For example, Some apps reward both the user who referred a friend and the new user with free things and several discounts. So you need to give your users a motive to love your app, and to make engagement worthy, whether financially, socially, or emotionally.
Use Push Notifications
Several reports that app users who experience some level of personalized interaction are more expected to come back to an app for 10 or more sessions.
An interaction can be as simple as sending a push notification welcoming users or giving handy data as users advance through the app. Famous apps use this kind of interaction to mold the user journey, by being attentive and calculating how to reach out to users. For example, giving pertinent deals based on location and app usage is a great strategy for impulse app sessions.
Connecting with your app users is also a good method to re-engage users who have abandoned the conversion funnel. Numerous studies support this by confirming that app abandonment after a single-use drops to 18 percent from 24 percent when this kind of interaction is executed.
Don’t Underestimate The User Experience
There is not an ideal thing to do for improving user engagement and retention rates, but you do need to preserve the proper balance among several strategies and the general user experience. Just because push notifications are effective for a mobile app, doesn’t mean it’s the right technique for everyone.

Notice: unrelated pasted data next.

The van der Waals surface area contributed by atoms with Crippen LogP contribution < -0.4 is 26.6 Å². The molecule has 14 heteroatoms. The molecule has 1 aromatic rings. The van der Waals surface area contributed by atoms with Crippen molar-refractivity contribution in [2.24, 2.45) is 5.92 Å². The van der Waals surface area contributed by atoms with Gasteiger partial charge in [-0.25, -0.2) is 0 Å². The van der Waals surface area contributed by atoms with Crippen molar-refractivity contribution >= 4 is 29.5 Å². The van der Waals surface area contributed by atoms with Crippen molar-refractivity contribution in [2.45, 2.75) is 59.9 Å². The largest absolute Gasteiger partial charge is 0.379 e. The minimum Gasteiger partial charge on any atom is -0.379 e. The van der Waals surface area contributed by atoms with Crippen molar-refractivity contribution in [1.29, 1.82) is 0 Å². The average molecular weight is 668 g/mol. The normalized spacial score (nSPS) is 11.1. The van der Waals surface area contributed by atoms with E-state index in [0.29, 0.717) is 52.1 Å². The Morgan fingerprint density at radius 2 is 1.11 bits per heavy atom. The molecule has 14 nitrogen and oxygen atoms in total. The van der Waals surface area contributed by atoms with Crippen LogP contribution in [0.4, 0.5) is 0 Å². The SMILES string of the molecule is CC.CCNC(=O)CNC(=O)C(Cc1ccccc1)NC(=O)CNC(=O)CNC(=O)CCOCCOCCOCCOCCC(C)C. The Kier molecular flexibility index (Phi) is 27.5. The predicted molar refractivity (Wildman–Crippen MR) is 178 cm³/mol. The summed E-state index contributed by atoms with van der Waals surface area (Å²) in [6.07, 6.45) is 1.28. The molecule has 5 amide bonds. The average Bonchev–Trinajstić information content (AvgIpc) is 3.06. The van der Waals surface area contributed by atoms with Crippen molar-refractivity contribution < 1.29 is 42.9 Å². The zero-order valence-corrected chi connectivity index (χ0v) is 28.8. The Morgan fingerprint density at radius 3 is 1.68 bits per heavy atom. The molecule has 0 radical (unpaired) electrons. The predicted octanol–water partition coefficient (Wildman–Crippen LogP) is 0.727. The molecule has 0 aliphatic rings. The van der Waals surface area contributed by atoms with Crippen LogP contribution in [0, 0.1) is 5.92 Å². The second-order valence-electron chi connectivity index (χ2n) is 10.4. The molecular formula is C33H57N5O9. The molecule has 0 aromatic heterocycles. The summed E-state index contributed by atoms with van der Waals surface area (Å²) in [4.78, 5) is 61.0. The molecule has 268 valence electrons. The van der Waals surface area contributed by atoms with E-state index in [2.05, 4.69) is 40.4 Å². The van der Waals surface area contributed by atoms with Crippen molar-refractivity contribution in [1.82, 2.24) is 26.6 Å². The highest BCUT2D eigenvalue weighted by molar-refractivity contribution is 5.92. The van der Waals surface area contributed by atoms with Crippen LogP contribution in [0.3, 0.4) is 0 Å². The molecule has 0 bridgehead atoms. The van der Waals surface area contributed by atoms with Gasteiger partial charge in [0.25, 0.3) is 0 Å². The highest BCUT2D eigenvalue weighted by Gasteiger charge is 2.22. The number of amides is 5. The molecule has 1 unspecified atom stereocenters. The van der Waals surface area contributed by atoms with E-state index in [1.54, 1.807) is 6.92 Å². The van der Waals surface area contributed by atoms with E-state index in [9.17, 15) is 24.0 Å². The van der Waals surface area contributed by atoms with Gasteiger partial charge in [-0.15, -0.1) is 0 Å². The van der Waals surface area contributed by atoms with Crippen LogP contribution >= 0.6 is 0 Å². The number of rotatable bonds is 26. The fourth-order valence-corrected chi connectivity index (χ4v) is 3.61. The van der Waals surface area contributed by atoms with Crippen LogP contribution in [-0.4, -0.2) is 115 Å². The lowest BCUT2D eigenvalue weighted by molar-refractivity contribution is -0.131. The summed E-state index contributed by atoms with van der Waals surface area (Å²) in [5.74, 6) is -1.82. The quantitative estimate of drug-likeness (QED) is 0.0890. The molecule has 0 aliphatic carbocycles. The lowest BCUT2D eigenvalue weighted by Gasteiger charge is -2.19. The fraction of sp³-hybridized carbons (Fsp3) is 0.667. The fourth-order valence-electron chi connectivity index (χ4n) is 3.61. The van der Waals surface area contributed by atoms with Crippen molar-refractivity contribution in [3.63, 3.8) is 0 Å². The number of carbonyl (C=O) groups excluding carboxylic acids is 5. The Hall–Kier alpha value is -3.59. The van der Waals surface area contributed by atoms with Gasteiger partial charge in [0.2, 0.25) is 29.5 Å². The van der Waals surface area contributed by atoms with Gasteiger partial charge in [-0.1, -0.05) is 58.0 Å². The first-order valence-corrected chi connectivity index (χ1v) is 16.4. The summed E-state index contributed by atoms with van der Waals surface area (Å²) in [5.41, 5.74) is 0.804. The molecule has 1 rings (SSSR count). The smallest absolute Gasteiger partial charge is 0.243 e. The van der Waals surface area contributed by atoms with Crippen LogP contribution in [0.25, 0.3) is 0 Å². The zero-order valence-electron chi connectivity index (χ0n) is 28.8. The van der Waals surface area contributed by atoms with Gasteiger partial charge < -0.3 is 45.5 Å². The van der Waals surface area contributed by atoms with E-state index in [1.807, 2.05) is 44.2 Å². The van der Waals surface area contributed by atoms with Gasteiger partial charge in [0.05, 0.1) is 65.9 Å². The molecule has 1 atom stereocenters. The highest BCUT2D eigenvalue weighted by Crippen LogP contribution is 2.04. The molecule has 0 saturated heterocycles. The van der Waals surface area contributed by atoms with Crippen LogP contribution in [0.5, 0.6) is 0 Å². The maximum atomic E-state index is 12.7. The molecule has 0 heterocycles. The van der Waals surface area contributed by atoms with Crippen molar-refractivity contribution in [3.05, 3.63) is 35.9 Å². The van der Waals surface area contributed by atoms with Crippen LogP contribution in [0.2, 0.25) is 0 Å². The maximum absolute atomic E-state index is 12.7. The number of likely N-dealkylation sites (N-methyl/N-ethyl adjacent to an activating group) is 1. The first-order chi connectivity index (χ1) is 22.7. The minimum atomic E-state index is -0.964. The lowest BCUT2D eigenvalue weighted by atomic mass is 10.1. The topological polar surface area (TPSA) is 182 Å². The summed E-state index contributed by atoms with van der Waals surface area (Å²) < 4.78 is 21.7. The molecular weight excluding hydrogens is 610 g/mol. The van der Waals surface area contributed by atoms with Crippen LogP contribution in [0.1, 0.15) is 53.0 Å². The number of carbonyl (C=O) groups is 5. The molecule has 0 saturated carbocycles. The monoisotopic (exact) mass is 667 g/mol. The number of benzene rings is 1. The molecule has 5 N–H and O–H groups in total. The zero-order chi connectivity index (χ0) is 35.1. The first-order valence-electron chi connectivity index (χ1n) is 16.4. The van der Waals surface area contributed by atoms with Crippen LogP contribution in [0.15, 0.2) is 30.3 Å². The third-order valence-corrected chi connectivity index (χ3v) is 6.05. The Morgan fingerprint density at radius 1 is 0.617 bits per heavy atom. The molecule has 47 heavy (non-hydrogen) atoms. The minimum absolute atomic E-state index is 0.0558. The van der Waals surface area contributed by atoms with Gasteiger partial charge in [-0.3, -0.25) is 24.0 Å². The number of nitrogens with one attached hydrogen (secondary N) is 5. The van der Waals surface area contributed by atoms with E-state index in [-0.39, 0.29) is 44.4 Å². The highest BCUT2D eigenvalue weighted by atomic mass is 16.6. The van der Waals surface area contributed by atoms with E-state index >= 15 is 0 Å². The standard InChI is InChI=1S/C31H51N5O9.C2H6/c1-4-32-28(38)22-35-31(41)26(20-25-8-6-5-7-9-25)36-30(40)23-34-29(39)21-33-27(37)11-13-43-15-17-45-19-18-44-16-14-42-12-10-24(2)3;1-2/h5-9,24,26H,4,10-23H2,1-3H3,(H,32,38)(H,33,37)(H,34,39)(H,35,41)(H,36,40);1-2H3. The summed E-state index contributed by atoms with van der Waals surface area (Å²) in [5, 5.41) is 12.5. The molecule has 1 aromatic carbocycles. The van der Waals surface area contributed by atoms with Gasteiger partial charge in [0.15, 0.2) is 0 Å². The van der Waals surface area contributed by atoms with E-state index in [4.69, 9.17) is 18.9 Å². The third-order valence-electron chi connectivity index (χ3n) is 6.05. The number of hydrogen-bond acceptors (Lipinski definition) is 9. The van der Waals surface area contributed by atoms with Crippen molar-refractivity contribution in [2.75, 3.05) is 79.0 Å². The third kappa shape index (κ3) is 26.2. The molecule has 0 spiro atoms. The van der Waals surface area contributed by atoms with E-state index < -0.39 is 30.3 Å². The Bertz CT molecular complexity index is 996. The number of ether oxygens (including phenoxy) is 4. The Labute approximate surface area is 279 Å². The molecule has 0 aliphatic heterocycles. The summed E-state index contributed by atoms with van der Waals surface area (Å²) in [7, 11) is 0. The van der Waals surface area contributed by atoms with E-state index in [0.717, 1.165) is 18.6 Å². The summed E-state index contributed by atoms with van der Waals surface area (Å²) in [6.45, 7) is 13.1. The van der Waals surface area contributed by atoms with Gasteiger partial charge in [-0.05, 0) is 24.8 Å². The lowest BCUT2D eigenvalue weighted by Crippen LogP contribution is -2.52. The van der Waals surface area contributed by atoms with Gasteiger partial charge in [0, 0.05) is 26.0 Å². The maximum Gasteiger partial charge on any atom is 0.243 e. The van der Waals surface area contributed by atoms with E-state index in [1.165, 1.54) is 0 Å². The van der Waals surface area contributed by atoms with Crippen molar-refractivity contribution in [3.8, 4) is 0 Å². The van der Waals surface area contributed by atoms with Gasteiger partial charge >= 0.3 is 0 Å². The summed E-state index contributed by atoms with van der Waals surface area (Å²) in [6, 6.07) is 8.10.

Before you embrace any of these strategies, you need to evaluate if it’s the best choice for your app particularly. Will it help the users or will it disappoint them? The second you annoy users, you’re slaughtering your retention rates. Take a look at your choices and decide the best idea with your user in mind.
Work With An Ad Network
When it comes to this subject, you need the right app monetization master plan that works good. Among different app monetization procedures, the advertisement is the best and most standard way for an app to persist on the market.